In the wake of Sept. 11, anthrax attacks and terrorizing snipers, how should facilities executives approach building security? Clearly, their preparation has to include some planning for terrorist attacks. However, facilities executives also don’t want to overlook the more mundane, although still serious, risks from such sources as workplace violence and vandalism.
While the final security plan will vary with each facility — measures that are likely to be effective for an urban office building probably won’t work for a suburban health care facility — the process of developing a plan is the same. As a starting point, facilities executives will want to identify the assets housed in the building that merit protecting. The next step is listing the threats to which the facility is vulnerable and estimating the likelihood that each may occur. Then, they’ll want to assess the security measures already in place and decide what additional measures, if any, are needed.
While it’s tempting to skip steps and rush to implement a technical solution, doing so can be expensive and ineffective. “When there’s a problem, someone will say, ‘We should have a camera system,’ or ‘We need a guard,’ ” says Ron Libengood, chief executive officer with Securacomm Consulting Inc., a Pittsburgh-based firm that specializes in risk assessments. However, these tools won’t be effective if no one has determined exactly what assets need protecting and which threats are of highest concern.
“To understand the real security needs, we start by looking at the assets,” says Dave Aggleton, a member of the International Association of Professional Security Consultants (IAPSC) and president of Aggleton & Associates, a security consulting firm in New York. Security experts define assets a bit differently than do accountants. In addition to items such as machinery and computer hardware, assets include employees, customers, patents and trade secrets, and image.
Thus, in addition to knowing the physical structures, facilities executives need to understand what goes on within the buildings they oversee, says Kevin Murray, a member of the IAPSC and director of Murray Associates, a security consulting firm based in Oldwick, N.J., that focuses on intellectual assets. “Facilities executives should protect the brains of the organization, as well as the physical property,” he says.
The intellectual assets may not be obvious. To identify the information that should remain confidential, the facilities executive probably will work with individuals in charge of information security, employee safety and contingency planning, says Sanford Sherizen, Ph.D., president of Natick, Mass.-based Data Security Systems Inc., a security consulting firm and a member of IAPSC.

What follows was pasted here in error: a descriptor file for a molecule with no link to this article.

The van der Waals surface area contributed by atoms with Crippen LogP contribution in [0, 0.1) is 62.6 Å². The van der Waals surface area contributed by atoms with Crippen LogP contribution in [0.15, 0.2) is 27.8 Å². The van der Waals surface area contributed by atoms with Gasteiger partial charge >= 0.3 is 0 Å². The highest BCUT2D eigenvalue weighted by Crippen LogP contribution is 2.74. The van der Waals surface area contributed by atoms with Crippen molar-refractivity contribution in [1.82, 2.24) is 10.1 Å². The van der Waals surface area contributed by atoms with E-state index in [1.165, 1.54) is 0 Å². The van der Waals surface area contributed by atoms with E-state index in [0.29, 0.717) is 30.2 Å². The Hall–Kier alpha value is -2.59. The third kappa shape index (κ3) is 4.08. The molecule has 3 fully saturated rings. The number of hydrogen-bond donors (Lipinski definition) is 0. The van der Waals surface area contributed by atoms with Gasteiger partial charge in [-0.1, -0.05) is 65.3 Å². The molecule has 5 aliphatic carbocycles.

In that process, the facilities executive must call upon his or her knowledge of the building’s systems. For instance, knowledge of the electrical system can be key to thwarting attempts by potential wrongdoers to use the system to get at an organization’s computers.
Once the assets are identified, they need to be classified as either primary or secondary, says Rich Grassie, principal consultant with Techmark Security Integration Inc. in Boston. Primary assets are critical to operation; employees fall into this category. Secondary assets — a company’s delivery vehicles, for instance — are important, but won’t merit the same level of protection.
Identifying possible threats and the ways in which they might endanger assets requires detailed analysis. The facilities executive and others from the organization — including those from the business, legal and financial functions — need to assess the organization’s mission and location, the security measures already in place, and the operations of the organization’s neighbors.
“Some organizations would be well advised to be aware of their exposure to terrorism because of the nature of operations of co-tenants,” says Jack Case, a member of IAPSC and president of John Case & Associates, a security consulting firm in Del Mar, Calif. “Terrorism comes in several forms, from international militant groups to anti-abortion, animal rights and environmental organizations. The effect is the same in that the safety of people is at risk.”
High-profile buildings are more likely to be targeted by terrorists or those trying to make a political statement. The more recognizable the building, the higher the risk. “If a terrorist wanted to make a statement, that’s where they would go,” says Steve Kaufer, an IAPSC member and president of Inter/Action Associates Inc., a consulting firm in Palm Springs, Calif. “You could flash the building on TV, and everyone would know it.”
Facilities executives also need to consider the operations of nearby organizations, especially ones in a politically sensitive area. If that organization faces a greater risk of being attacked, so do its neighbors.
Finally, facilities executives want to keep in mind the risk that individuals from within an organization may want to harm it. About half of all corporate espionage cases come from internal sources, says Murray. Why would employees spy on their coworkers? The reasons can range from power struggles between the board of directors and the executive team, to employees planning competing ventures, to squabbles between family members in family-run businesses.
How likely is it that a threat will become an act, whether of espionage, terrorism or theft? Although it’s possible to come up with some general estimates, it’s unrealistic to expect anyone to come up with a precise number for some of the most high-profile threats, says Aggleton. “Unfortunately, our discipline is not quite so easily quantifiable.” Despite the horror of the terrorist attacks on Sept. 11, such attacks in the United States have been few and far between, making it difficult to extrapolate from current data.
When it comes to other threats, such as theft or workplace violence, facilities executives can look at police records that show crime patterns in different areas, says Jim Andrews, an IAPSC member and president of Securico Inc., a security consulting firm in Burnsville, Minn. They also can ask others, especially peers, about steps taken to deter criminal activity.